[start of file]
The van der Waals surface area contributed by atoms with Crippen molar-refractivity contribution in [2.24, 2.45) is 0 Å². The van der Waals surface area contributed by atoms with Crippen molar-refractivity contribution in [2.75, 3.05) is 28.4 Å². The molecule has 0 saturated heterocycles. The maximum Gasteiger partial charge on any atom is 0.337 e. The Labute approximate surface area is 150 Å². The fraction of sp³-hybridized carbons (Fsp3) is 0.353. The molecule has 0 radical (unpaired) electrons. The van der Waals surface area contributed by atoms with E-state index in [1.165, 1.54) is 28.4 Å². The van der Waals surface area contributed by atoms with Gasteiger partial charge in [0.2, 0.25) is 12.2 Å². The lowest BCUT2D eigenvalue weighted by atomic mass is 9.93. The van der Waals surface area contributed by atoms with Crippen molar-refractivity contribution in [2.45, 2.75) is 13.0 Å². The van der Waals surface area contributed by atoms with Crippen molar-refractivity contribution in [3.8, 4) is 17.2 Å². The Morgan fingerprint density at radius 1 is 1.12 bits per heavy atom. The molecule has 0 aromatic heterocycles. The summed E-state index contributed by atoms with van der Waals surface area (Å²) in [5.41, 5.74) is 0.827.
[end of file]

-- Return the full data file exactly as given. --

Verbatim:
The van der Waals surface area contributed by atoms with Crippen molar-refractivity contribution in [2.24, 2.45) is 0 Å². The van der Waals surface area contributed by atoms with Crippen molar-refractivity contribution in [2.75, 3.05) is 28.4 Å². The molecule has 0 saturated heterocycles. The maximum Gasteiger partial charge on any atom is 0.337 e. The Labute approximate surface area is 150 Å². The fraction of sp³-hybridized carbons (Fsp3) is 0.353. The molecule has 0 radical (unpaired) electrons. The van der Waals surface area contributed by atoms with E-state index in [1.165, 1.54) is 28.4 Å². The van der Waals surface area contributed by atoms with Gasteiger partial charge in [0.2, 0.25) is 12.2 Å². The lowest BCUT2D eigenvalue weighted by atomic mass is 9.93. The van der Waals surface area contributed by atoms with Crippen molar-refractivity contribution in [2.45, 2.75) is 13.0 Å². The van der Waals surface area contributed by atoms with Crippen molar-refractivity contribution in [3.8, 4) is 17.2 Å². The Morgan fingerprint density at radius 1 is 1.12 bits per heavy atom. The molecule has 0 aromatic heterocycles. The summed E-state index contributed by atoms with van der Waals surface area (Å²) in [5.41, 5.74) is 0.827.